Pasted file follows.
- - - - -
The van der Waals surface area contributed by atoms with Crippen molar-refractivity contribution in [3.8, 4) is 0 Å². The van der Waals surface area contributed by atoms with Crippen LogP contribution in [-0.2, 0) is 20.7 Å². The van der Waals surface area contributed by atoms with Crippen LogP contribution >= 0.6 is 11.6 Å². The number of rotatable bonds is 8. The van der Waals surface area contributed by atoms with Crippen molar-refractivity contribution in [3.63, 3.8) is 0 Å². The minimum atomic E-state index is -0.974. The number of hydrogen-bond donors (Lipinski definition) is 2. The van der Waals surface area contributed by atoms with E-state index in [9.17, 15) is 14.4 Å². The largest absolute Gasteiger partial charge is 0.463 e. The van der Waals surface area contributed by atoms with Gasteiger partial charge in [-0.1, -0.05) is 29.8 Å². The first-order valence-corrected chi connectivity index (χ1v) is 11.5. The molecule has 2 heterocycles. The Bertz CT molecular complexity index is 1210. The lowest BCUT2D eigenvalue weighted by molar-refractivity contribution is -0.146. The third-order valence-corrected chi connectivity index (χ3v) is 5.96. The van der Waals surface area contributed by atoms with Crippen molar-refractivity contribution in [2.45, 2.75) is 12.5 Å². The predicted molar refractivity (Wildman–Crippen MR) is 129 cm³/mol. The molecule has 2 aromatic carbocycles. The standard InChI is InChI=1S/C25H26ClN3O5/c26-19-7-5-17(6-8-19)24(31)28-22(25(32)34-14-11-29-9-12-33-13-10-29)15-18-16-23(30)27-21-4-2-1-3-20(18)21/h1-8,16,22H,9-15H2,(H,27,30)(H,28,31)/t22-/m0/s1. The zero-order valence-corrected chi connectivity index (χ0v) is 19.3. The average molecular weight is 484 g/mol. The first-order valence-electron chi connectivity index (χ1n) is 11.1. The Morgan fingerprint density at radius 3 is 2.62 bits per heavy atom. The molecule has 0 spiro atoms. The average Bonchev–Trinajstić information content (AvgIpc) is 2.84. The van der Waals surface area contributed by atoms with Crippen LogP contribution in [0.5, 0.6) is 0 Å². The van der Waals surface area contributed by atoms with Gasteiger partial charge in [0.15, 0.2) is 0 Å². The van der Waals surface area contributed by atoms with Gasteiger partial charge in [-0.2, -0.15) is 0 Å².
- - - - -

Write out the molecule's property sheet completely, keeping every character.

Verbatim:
The van der Waals surface area contributed by atoms with Crippen molar-refractivity contribution in [3.8, 4) is 0 Å². The van der Waals surface area contributed by atoms with Crippen LogP contribution in [-0.2, 0) is 20.7 Å². The van der Waals surface area contributed by atoms with Crippen LogP contribution >= 0.6 is 11.6 Å². The number of rotatable bonds is 8. The van der Waals surface area contributed by atoms with Crippen molar-refractivity contribution in [3.63, 3.8) is 0 Å². The minimum atomic E-state index is -0.974. The number of hydrogen-bond donors (Lipinski definition) is 2. The van der Waals surface area contributed by atoms with E-state index in [9.17, 15) is 14.4 Å². The largest absolute Gasteiger partial charge is 0.463 e. The van der Waals surface area contributed by atoms with Gasteiger partial charge in [-0.1, -0.05) is 29.8 Å². The first-order valence-corrected chi connectivity index (χ1v) is 11.5. The molecule has 2 heterocycles. The Bertz CT molecular complexity index is 1210. The lowest BCUT2D eigenvalue weighted by molar-refractivity contribution is -0.146. The third-order valence-corrected chi connectivity index (χ3v) is 5.96. The van der Waals surface area contributed by atoms with Crippen molar-refractivity contribution in [2.45, 2.75) is 12.5 Å². The predicted molar refractivity (Wildman–Crippen MR) is 129 cm³/mol. The molecule has 2 aromatic carbocycles. The standard InChI is InChI=1S/C25H26ClN3O5/c26-19-7-5-17(6-8-19)24(31)28-22(25(32)34-14-11-29-9-12-33-13-10-29)15-18-16-23(30)27-21-4-2-1-3-20(18)21/h1-8,16,22H,9-15H2,(H,27,30)(H,28,31)/t22-/m0/s1. The zero-order valence-corrected chi connectivity index (χ0v) is 19.3. The average molecular weight is 484 g/mol. The first-order valence-electron chi connectivity index (χ1n) is 11.1. The Morgan fingerprint density at radius 3 is 2.62 bits per heavy atom. The molecule has 0 spiro atoms. The average Bonchev–Trinajstić information content (AvgIpc) is 2.84. The van der Waals surface area contributed by atoms with Crippen LogP contribution in [0.5, 0.6) is 0 Å². The van der Waals surface area contributed by atoms with Gasteiger partial charge in [0.15, 0.2) is 0 Å². The van der Waals surface area contributed by atoms with Gasteiger partial charge in [-0.2, -0.15) is 0 Å².